How addicted are we to digital devices? The best answer is that we are addicted more than we want to be. Let us take a look at some hard facts; an average person checks 150 times his mobile phone, 52% of people wake up from sleep to check their phones, 26% of the accidents happen while using a mobile phone. As I said, these are hard facts; what about facts about softer aspects of our life? Facts on the effect of digital devices on our emotionality are difficult to quantify and even more challenging to measure. How it influences our relationships and family life is also a softer fact.
Can the world afford to continue digital? My answer is both Yes and No. The world can continue to be digital on all industrial applications - machines, production, sorting things, tracking things, scheduling, and maybe even planning. However, when it comes to managing relationships, the answer is no. The influence of digital devices on a person's relationships can be understood using two concepts - breadth and depth. The use of digital devices has certainly influenced the breadth of our relationships - an average person has more relationships than ever; he is connected to more people on an average than 20 years ago. When it comes to the depth of the relationship, the depth of an average relationship is weaker than ever. By depth, I mean the strength of the relationship. In network theory, depth is also indicated by the term 'tie-strength.' Relationships facilitated through digital gadgets will lack depth due to a lack of personal, close encounters with many touchpoints.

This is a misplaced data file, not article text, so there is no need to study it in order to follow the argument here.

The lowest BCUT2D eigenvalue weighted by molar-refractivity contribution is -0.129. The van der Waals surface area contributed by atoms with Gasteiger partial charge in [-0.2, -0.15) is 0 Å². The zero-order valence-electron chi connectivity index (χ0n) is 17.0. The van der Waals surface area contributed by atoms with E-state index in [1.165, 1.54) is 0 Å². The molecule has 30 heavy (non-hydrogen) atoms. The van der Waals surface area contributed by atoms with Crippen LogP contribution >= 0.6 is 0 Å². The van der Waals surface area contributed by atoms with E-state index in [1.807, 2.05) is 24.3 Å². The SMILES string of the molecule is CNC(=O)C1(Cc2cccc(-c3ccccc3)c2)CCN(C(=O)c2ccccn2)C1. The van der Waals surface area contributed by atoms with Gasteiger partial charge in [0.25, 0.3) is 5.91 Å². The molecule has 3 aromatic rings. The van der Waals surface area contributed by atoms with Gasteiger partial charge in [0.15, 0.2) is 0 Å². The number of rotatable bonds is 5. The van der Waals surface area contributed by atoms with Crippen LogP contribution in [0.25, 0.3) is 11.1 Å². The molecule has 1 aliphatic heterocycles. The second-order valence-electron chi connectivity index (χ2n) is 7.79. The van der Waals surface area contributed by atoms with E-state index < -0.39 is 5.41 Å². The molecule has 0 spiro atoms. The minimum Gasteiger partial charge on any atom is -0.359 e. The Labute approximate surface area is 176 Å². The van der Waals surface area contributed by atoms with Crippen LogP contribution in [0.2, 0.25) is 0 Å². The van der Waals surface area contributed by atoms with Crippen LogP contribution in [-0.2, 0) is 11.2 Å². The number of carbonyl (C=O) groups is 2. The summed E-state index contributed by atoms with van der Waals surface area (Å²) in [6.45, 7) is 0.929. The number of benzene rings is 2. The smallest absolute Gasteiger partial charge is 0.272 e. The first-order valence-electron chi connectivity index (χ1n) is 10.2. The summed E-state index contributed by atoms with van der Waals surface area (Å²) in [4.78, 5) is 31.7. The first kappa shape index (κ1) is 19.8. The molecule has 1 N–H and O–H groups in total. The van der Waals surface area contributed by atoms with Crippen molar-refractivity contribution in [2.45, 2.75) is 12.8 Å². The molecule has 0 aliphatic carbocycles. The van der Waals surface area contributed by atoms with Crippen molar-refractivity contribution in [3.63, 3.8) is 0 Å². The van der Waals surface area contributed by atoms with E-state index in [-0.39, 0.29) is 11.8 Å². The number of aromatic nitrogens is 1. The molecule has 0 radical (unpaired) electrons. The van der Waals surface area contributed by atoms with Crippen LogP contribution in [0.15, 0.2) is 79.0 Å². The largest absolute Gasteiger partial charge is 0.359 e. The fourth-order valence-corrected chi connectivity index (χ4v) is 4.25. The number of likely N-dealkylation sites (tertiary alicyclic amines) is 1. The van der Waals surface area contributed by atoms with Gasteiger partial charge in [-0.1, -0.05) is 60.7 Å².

How are these facts - hard facts on the addictive behavior related to the use of digital devices and soft facts on the effect on emotionality and relationship going to influence our use of digital devices? A way of answering the question is by analyzing its trend. When it comes to the relationships space, while the 2010s were about connecting through digital devices, 2020s is spanning to be about reconnecting physically. More and more people are stressing about their physical relationships and avoiding and limiting all forms of digital interactions. If the trend continues, maybe the 2030s could be about back to physical.